Monday, December 02, 2013

Fourteen Days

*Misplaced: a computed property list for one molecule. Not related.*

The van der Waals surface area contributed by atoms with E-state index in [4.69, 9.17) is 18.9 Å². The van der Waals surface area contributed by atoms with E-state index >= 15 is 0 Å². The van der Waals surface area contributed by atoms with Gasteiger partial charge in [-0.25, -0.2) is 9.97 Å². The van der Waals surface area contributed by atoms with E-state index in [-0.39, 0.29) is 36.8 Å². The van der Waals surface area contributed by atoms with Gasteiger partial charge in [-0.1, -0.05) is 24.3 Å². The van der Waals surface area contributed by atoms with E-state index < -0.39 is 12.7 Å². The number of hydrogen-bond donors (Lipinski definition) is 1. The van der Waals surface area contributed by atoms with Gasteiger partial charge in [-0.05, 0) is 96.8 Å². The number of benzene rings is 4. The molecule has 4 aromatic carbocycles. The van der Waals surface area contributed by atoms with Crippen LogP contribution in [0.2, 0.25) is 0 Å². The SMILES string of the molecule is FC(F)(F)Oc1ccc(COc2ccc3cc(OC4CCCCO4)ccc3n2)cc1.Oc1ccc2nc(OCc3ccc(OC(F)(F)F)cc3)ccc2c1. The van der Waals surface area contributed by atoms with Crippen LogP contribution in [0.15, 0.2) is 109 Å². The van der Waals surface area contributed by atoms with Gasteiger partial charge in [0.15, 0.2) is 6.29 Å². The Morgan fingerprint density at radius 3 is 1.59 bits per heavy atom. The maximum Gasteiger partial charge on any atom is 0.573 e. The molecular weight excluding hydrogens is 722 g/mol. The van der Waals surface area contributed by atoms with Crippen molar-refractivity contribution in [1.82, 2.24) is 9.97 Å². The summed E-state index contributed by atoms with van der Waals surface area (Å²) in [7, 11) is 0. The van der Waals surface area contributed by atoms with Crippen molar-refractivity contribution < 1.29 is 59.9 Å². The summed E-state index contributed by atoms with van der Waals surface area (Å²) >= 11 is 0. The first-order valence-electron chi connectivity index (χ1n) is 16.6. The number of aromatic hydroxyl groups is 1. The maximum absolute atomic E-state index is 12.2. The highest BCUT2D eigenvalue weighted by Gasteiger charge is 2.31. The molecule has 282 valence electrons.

Fourteen days ago, I sat in my normal seat at church, surrounded by friends and family. Earlier that day, I had casually shrugged off the "severe weather" forecast for our area, so I gave little thought to the rumbles of thunder that began. But there was an eerie difference in the thunder we heard as pastor stepped to the pulpit, around 10:45, ready to begin the morning service. The peals of thunder continued as if it were one long rumble. And soon that sound was accompanied by a faint continuous siren. I looked over to Nat and said under my breath, "I think that's the tornado warning." Within seconds, emergency alert messages were heard throughout the auditorium as people's cell phones began to go off. And as our church family began to evacuate the auditorium to the safety of the bathrooms in the lower level, I looked down to see the terror in Andrew's eyes. I quickly pulled him to myself and assured him as we walked by the glass doors of the foyer, "See, it is just a storm. Everything is okay." For the next forty-five minutes, our church family huddled together. Sirens from our town (and distant sirens of nearby towns) continued to go off and on, and although it was windy, I thought we were experiencing a typical storm. Soon church members began to report facebook posts of tornadoes that had touched down in Roanoke, about 11 miles from us. Still, the weather around us seemed relatively calm. As soon as I got my family (which now included my five nieces and sister-in-law) home and calm, I turned on the local news. Confirmed reports of tornadoes began pouring in, some within miles of our home. Seeing the terror on the faces of the children in my living room, I gathered them around. I reminded them of Psalm 56:3. "What time I am afraid I will trust in thee, in God whose word I praise." We prayed together, thanking God for the many, many promises of His Word that we can cling to when we are afraid. And in my heart, I began to pray for the many, many friends I have in the areas that were hit by the storms. Throughout the afternoon I heard from several friends from Washington, Illinois, all of whose homes were spared. Yet each had the same report: whole subdivisions had been destroyed. That night, my niece, her husband, and baby girl came over to our house to eat, shower, and charge their phones. During the evening service at church, we learned of one in our church family who had lost everything except the clothes he wore and the car he drove to church that morning. The next morning I awoke to a message announcing that school was canceled due to teachers who were without power and whose homes were damaged or destroyed. That day, my oldest son's birthday, I cuddled with my boys and my sweet great niece, all the while checking facebook for new updates to the news in Washington. Over the next few days, I learned that Jack's former second grade teacher and family had lost both of their clothes, their cars, and their home. Images revealed only the concrete slab of their first floor, and the stairs that led to their unfinished basement where the family huddled during the storm. All the events seemed surreal until I drove by the devastation. Until I saw first hand the remains of homes. Until I understood the memories and sentimental belongings that were lost that day. Until I saw the haggard, exhausted faces of ones who were searching through rubble to find something--anything--worth saving. And while I am so very grateful that my family is safe and that I have a home, my heart aches for so many. This morning, as I once again drove through streets that were once lined with beautiful homes and manicured lawns, I was humbled to know that my God is good. He is all knowing, He is faithful. He is the Sustainer. He is the author of hope. He is the Victor. And He alone can comfort these hurting people. As for me, I realize how misguided my thoughts and my intentions have been. I have allowed my gaze to shift from the eternal to the temporal, placing meaningless value on trivial things in life. So for the next few days (weeks?!?!?!), I plan to refocus and reevaluate. I have deactivated facebook, and I will only periodically be checking email. My prayer is that God will use these days to show me areas in my heart where His hand needs to firmly carve away my selfish desires and plans. I need to reshift my focus and my priorities, and I need to truly learn to appreciate all He has given me. If you happen to read this, please pray. Not for me, but for those around me. It will be a long, long time for their lives to return to "normal." And as the news crews leave and the volunteers fade, I fear that discouragement and bitterness may take their places. May we believers band together and be quick to share the hope and peace that those who are hurting will find in Christ Jesus. And may I always, always remember to trust and praise the promises of my faithful Father.